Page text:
To draw attention to the quality of the upholstery or the veneers is as unnecessary as pointing out that Johannes Vermeer used expensive paint; suffice to say, what you can see and most of what you can touch is of an exceptional standard – unrivalled anywhere, except perhaps at the equally fastidious Bentley factory.

Like its great rival, inconsistencies occur only where the manufacturer is made to share components (or a version of them) or relent in its ambition to make everything out of something that grew from the ground or was fed on grass.

Plastic, modern wonder that it is, is not as tactile as leather or wood, and as assuredly as your fingers find dry skin, they’ll mark the difference. It’s possible, too, that the dashboard architecture of the distantly related 7 Series might be distinguishable to you beneath the cladding.

But neither condition much blunts the Dawn’s intended impact. This is a four-seat convertible in the truest sense of the description and Rolls claims – with some justification – that no passenger ought to feel short-changed by their allotted pew.

The roof is certainly no impediment to housing those over 6ft tall in the rear, and although there is continuing suspicion around the amount of boot space on offer, the reason for its limitation (the vast fabric awning) is worth the sacrifice.

As always, Rolls-Royce makes a fuss about the ‘discreet’ placement and function of its car’s extraneous multimedia features and, as always, it rings a tiny bit hollow.

The Spirit of Ecstasy Rotary Controller is a reclad BMW iDrive selector, just as the software showing on the screen is a reclad version of the interface hotwired into every BMW model.

The controller isn’t ‘discreetly’ placed anywhere; it’s right under your arm in the centre console, because that’s where every sensible manufacturer puts it.

Of course, like an 18th century ingénue holding a fan, Rolls ensures the unsightly 21st century BMW touchscreen can be hidden from sight by a slab of timber, should you wish. You won’t, though, because it’s useful to see the thing.

Internally, the Dawn’s pseudo-i-Drive is stuffed with all the good stuff, and because it is an iDrive under all the art deco styling, it works pretty much faultlessly.

The real Rolls-Royce touch comes with the stereo, dubbed Bespoke Audio, which uses a microphone to monitor ambient noise and adjust the volume and tone coming from 16 individually tuned speakers. Discreet? Try ‘larger than life’.


6.0-litre V12 Rolls-Royce Dawn engine

Carrying more weight than the Wraith and producing modestly less power makes the Dawn slower than the coupé – 5.2sec to 60mph, compared with 4.6sec – but in reality the difference in all-out acceleration is about as meaningful as the relative difference in acceleration between the RMS Queen Mary and the RMS Queen Elizabeth.

Burying the solemnly long-travel accelerator into the extravagant carpet pile is hardly what the Dawn is about – despite the preparedness of the V12 to live up to the promise of its gargantuan output.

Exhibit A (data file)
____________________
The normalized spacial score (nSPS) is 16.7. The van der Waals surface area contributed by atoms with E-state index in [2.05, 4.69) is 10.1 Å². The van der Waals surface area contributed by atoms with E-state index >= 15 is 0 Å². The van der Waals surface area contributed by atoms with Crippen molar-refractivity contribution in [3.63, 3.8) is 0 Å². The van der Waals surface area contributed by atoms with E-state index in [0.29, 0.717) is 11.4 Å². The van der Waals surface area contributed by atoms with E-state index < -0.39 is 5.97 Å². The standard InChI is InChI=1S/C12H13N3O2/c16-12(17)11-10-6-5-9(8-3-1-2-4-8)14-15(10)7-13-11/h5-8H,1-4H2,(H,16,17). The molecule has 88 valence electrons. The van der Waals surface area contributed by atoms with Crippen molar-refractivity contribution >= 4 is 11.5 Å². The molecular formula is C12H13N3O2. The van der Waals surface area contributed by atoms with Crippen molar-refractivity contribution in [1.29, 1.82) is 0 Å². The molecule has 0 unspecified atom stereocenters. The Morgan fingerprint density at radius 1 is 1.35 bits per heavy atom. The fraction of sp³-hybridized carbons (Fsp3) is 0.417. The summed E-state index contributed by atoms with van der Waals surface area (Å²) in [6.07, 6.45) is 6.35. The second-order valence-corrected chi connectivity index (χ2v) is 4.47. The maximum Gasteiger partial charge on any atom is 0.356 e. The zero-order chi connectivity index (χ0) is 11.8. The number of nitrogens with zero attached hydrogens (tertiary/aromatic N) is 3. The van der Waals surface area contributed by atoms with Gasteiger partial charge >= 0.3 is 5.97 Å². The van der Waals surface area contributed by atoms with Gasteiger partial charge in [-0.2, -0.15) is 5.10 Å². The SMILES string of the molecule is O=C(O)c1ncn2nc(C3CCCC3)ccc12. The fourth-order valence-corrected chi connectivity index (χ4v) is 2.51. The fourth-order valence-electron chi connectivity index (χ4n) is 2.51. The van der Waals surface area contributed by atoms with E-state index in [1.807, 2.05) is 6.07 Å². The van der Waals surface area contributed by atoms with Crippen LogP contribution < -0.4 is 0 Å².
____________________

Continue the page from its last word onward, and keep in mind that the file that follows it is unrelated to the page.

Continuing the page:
At a typical cruise, 93% of the Dawn’s horses are lying idle, apparently. How superbly extravagant!

Instead, the idea is to keep the car’s Power Reserve gauge (the dial Rolls uses in place of a rev counter) at just below 100% while all the time wafting along like your worldly cares are considerably loftier than the mundane scrabble to get somewhere at a specific time.

In this respect, the low-boost, big-displacement personality of the V12 makes it an ideal power source, as does the 575lb ft it quietly dispatches to the rear axle.

We found room to gripe about the programming of the eight-speed gearbox when it was deployed in the Rolls-Royce Ghost, but those concerns were ironed flat a generation ago. Now the ZF auto barely troubles itself with the idea of a lower cog, and if it does, you scarcely feel it anyway.

There is nothing as unsightly as paddles to ruin the ‘minimum effort’ ambience, and although it would very occasionally (twice a fortnight, perhaps) be nice to select your own moment to downshift, the kickdown is forceful should you trigger it.

The Dawn takes less than 2.0sec to dispatch all meaningful 20mph accelerative increments (20-40mph, 30-50mph, 40-60mph) and will take only a second longer to get from 30-70mph than a BMW M5


Rolls-Royce Dawn cornering

There’s plenty of pleasure to be taken at the wheel of the Dawn, wherever your idle sunny afternoon happens to lead.

The downy softness of the car’s secondary ride combines with a gently loping primary gait, and the quietness of the former and amplitude of the latter communicate perfectly between them how hard the suspension may be working at any given time to contain the car’s mass and preserve the magnificent, floating isolation of the cabin.

Full manual control of the gearbox would bring the chassis to life a bit more in tighter corners

Around town and at low speeds, the car rides predictably well – as only cars of such weight and skilful, uncompromising tuning really can.

Our test car’s 21in alloy wheels allowed sharp edges and broken asphalt to present inside the cabin as the faintest thump, but very rarely one that could be felt.

At higher speeds, your chances of feeling what’s going on under the car’s contact patches are even more remote.

Although it’s air sprung, the suspension gives the natural, honest, predictable impression of a really good steel-coil chassis and never feels at all brittle or hollow. Just breezing along in the car, in no particular hurry, therefore becomes an experience truly to savour.

Increase your pace and although the Dawn obliges you with plenty of speed, grip and controllability, it also begins to communicate quite early on that it’s progressing beyond its comfort zone. Body roll is the chief telltale; tackle a tight, well-sighted B-road corner with not excessive speed and you’ll get plenty.